“This morning I had my first South African Quaker Meeting experience. I couldn’t be happier that I found a meeting house so close to where I live (a 10 minute walk away!). I plan on going every Sunday morning that I can. The people there were very friendly and welcoming.”
The above is from an email I sent in 2007 to my friends and family updating them on my new life in Cape Town, South Africa. I had recently begun a five‐month study abroad program for American students, and was attending the University of Cape Town for my second semester of junior year. Just three weeks into my time there, I had sought out Quakers and found them at Cape Western Meeting. I still remember the hand‐drawn map I made to navigate the oddly angled side streets walking from my house in Rosebank to Mowbray, the suburb where the small, single‐story meetinghouse was located with its green tin roof and well‐kept yard.
I knew I would be welcome to worship with these Cape Town Friends, and it was comforting to have this community and space to retreat to on Sunday mornings, while I was adjusting to a new time zone, new classes, new lingo, and living alongside eight new people under one roof. I realized during this time that being Quaker thousands of miles away from home can expand the definition of what “home” is and open up more opportunities for enriching connection with others, crossing perceived boundaries between cultures along the way.
The Religious Society of Friends is a theologically diverse body of spiritual beings and faithful communities on every continent of the world all sharing one name. How do we boldly declare the values and insights of our respective branches of Quakerism without denying the legitimacy of other Friends?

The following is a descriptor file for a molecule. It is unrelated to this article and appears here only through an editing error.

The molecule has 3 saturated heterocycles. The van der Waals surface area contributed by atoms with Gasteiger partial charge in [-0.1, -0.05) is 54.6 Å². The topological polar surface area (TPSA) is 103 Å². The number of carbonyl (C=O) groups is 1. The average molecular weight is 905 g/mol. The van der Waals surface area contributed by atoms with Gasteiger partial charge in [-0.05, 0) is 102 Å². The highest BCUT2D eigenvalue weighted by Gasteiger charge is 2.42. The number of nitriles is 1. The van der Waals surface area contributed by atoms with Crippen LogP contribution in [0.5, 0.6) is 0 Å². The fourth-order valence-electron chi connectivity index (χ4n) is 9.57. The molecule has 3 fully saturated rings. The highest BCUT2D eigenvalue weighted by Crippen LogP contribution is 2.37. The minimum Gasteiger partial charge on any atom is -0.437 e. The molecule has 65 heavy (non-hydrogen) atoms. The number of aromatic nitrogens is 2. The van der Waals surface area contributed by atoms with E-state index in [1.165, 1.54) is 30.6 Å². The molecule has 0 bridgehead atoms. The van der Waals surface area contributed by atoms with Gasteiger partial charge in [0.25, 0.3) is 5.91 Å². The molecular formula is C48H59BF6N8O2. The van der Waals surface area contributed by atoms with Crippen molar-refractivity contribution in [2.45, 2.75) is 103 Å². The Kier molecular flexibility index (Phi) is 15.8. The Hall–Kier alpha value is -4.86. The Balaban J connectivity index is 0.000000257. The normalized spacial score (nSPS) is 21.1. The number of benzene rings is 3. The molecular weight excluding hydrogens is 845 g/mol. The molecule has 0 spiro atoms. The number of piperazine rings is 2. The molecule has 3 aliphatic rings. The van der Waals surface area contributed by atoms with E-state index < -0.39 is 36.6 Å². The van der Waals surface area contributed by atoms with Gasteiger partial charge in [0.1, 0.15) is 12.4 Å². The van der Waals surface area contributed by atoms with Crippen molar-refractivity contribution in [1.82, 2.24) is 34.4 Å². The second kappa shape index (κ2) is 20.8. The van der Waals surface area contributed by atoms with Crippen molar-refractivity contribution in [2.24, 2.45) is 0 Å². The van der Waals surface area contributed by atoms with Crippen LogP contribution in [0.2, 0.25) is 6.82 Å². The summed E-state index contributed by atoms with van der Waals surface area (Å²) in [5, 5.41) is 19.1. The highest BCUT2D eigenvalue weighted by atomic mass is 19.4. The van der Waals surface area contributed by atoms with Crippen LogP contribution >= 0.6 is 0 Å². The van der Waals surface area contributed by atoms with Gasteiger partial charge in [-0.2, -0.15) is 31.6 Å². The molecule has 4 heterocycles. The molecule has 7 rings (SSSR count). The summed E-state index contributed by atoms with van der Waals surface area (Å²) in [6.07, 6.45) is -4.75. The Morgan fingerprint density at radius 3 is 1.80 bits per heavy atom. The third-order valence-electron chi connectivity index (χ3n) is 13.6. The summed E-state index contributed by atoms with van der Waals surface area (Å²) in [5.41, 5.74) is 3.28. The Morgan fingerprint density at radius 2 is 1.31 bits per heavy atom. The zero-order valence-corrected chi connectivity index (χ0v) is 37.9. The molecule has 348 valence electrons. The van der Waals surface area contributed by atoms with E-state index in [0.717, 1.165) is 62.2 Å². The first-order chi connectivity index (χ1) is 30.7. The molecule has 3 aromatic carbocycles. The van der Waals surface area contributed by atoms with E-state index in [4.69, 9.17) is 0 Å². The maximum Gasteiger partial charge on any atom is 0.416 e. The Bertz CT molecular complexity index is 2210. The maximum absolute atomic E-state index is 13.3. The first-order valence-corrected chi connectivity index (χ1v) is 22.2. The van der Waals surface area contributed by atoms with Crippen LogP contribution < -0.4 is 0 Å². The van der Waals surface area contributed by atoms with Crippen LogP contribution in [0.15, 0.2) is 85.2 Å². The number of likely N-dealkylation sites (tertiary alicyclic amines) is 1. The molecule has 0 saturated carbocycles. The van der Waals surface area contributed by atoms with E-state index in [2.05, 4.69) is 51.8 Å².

Starting with the tone‐setting perspective of “We Think We’re Separate” and the common‐ground‐seeking “What Unites Us,” we hear from two leaders of a Quaker organization that was created to grapple with this very diversity: Friends World Committee for Consultation. Through insight from their work and her own personal experiences, FWCC Section of Americas’ Robin Mohr shares a new approach to navigating the world that hinges on intentionally practicing communication with “people who are not like us, including other Quakers,” while the World Office’s Gretchen Castle spells out the message this practice will reveal: “Our ability—or inability—as Friends to work toward true acceptance of our multiplicity is a statement about how we want the world to change.”
British Friend Elaine Green, in her overview of the different branches of Friends, reminds us what it takes to get along: “handfuls of humility and courage to embrace and respect beliefs and practices different from our own experienced truth.” But perhaps one of the best ways to get to know one another is simply to show up, listen, and be present, as emphasized in the Quaker practice of intervisitation. Joan Dyer Liversidge recounts how the intervisitation program developed by Baltimore Yearly Meeting and Friends United Meeting changed the way they viewed peacebuilding. As one participating Friend discovered, “The peace work I do is through the Intervisitation Committee.” Let us first practice peace at home, and I think we will find it expanding beyond borders.